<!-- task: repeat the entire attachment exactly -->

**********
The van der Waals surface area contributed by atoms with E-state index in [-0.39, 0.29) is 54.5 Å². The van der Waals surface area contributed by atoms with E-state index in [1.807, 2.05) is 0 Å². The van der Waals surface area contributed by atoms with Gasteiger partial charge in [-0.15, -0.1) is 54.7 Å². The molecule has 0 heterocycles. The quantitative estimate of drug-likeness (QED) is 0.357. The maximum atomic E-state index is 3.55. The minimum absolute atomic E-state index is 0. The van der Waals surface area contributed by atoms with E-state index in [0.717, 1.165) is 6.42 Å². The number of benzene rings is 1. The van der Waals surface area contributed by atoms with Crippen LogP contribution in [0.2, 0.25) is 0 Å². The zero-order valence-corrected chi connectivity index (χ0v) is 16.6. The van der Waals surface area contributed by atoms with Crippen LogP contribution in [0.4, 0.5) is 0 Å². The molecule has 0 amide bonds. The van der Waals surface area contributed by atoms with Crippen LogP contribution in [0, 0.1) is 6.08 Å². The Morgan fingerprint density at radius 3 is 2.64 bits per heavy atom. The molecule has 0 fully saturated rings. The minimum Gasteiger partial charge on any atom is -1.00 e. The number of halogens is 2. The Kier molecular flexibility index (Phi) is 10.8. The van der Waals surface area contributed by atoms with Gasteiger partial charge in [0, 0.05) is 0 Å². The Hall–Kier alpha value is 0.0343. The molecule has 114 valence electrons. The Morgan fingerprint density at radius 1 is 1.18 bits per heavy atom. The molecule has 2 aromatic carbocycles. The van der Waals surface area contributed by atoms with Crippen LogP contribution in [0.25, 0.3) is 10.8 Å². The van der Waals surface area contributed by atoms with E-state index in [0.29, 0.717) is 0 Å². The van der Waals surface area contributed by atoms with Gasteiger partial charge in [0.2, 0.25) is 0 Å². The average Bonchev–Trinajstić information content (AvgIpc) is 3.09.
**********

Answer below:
The van der Waals surface area contributed by atoms with E-state index in [-0.39, 0.29) is 54.5 Å². The van der Waals surface area contributed by atoms with E-state index in [1.807, 2.05) is 0 Å². The van der Waals surface area contributed by atoms with Gasteiger partial charge in [-0.15, -0.1) is 54.7 Å². The molecule has 0 heterocycles. The quantitative estimate of drug-likeness (QED) is 0.357. The maximum atomic E-state index is 3.55. The minimum absolute atomic E-state index is 0. The van der Waals surface area contributed by atoms with E-state index in [0.717, 1.165) is 6.42 Å². The number of benzene rings is 1. The van der Waals surface area contributed by atoms with Crippen LogP contribution in [0.2, 0.25) is 0 Å². The zero-order valence-corrected chi connectivity index (χ0v) is 16.6. The van der Waals surface area contributed by atoms with Crippen LogP contribution in [0.4, 0.5) is 0 Å². The molecule has 0 amide bonds. The van der Waals surface area contributed by atoms with Crippen LogP contribution in [0, 0.1) is 6.08 Å². The Morgan fingerprint density at radius 3 is 2.64 bits per heavy atom. The molecule has 0 fully saturated rings. The minimum Gasteiger partial charge on any atom is -1.00 e. The number of halogens is 2. The Kier molecular flexibility index (Phi) is 10.8. The van der Waals surface area contributed by atoms with Gasteiger partial charge in [0, 0.05) is 0 Å². The Hall–Kier alpha value is 0.0343. The molecule has 114 valence electrons. The Morgan fingerprint density at radius 1 is 1.18 bits per heavy atom. The molecule has 2 aromatic carbocycles. The van der Waals surface area contributed by atoms with Crippen LogP contribution in [0.25, 0.3) is 10.8 Å². The van der Waals surface area contributed by atoms with E-state index in [0.29, 0.717) is 0 Å². The van der Waals surface area contributed by atoms with Gasteiger partial charge in [0.2, 0.25) is 0 Å². The average Bonchev–Trinajstić information content (AvgIpc) is 3.09.